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The definition of Psychology may be best given in the words of Professor Ladd, as the description and explanation of states of consciousness as such. By states of consciousness are meant such things as sensations, desires, emotions, cognitions, reasonings, decisions, volitions, and the like. Their 'explanation' must of course include the study of their causes, conditions, and immediate consequences, so far as these can be ascertained.

Psychology is to be treated as a natural science in this book. This requires a word of commentary. Most thinkers have a faith that at bottom there is but one Science of all things, and that until all is known, no one thing can be completely known. Such a science, if realized, would be Philosophy. Meanwhile it is far from being realized; and instead of it, we have a lot of beginnings of knowledge made in different places, and kept separate from each other merely for practical convenience' sake, until with later growth they may run into one body of Truth. These provisional beginnings of learning we call 'the Sciences' in the plural. In order not to be unwieldy, every such science has to stick to its own arbitrarily-selected problems, and to ignore all others. Every science thus accepts certain data unquestioningly, leaving it to the other parts of Philosophy

to scrutinize their significance and truth. All the natural sciences, for example, in spite of the fact that farther reflection leads to Idealism, assume that a world of matter exists altogether independently of the perceiving mind. Mechanical Science assumes this matter to have 'mass' and to exert 'force,' defining these terms merely phenomenally, and not troubling itself about certain unintelligibilities which they present on nearer reflection. Motion similarly is assumed by mechanical science to exist independently of the mind, in spite of the difficulties involved in the assumption. So Physics assumes atoms, action at a distance, etc., uncritically; Chemistry uncritically adopts all the data of Physics; and Physiology adopts those of Chemistry. Psychology as a natural science deals with things in the same partial and provisional way. In addition to the ' material world' with all its determinations, which the other sciences of nature assume, she assumes additional data peculiarly her own, and leaves it to more developed parts of Philosophy to test their ulterior significance and truth. These data are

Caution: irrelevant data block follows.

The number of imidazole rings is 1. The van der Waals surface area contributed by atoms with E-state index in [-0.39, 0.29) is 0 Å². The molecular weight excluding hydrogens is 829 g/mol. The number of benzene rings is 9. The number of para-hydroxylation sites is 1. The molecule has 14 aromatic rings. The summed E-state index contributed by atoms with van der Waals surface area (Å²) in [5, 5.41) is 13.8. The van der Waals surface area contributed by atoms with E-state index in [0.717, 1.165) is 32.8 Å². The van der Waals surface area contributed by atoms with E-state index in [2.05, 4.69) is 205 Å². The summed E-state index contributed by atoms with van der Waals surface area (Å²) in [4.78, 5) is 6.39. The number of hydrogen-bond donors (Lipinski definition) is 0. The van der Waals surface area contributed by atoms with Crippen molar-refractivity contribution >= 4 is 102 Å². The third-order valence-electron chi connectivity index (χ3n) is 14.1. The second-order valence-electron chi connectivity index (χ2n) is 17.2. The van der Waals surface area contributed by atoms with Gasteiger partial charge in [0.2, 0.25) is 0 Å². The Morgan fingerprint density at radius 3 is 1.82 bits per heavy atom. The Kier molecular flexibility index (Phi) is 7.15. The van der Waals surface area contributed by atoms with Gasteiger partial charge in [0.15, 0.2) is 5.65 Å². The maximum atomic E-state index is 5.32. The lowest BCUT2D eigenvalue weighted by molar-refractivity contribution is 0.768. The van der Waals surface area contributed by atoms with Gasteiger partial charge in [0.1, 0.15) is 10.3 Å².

1. Thoughts and feelings, or whatever other names transitory states of consciousness may be known by.

2. Knowledge, by these states of consciousness, of other things. These things may be material objects and events, or other states of mind. The material objects may be either near or distant in time and space, and the states of mind may be those of other people, or of the thinker himself at some other time.

How one thing can know another is the problem of what is called the Theory of Knowledge. How such a thing as a 'state of mind' can be at all is the problem of what has been called Rational, as distinguished from Empirical, Psychology. The full truth about states of mind cannot be known until both Theory of Knowledge and Rational Psychology have said their say. Meanwhile an immense amount of provisional truth about them can be got together, which will work in with the larger truth and be

interpreted by it when the proper time arrives. Such a provisional body of propositions about states of mind, and about the cognitions which they enjoy, is what I mean by Psychology considered as a natural science. On any ulterior theory of matter, mind, and knowledge, the facts and laws of Psychology thus understood will have their value. If critics find that this natural-science point of view cuts things too arbitrarily short, they must not blame the book which confines itself to that point of view; rather must they go on themselves to complete it by their deeper thought. Incomplete statements are often practically necessary. To go beyond the usual scientific' assumptions in the present case, would require, not a volume, but a shelfful of volumes, and by the present author such a shelfful could not be written at all.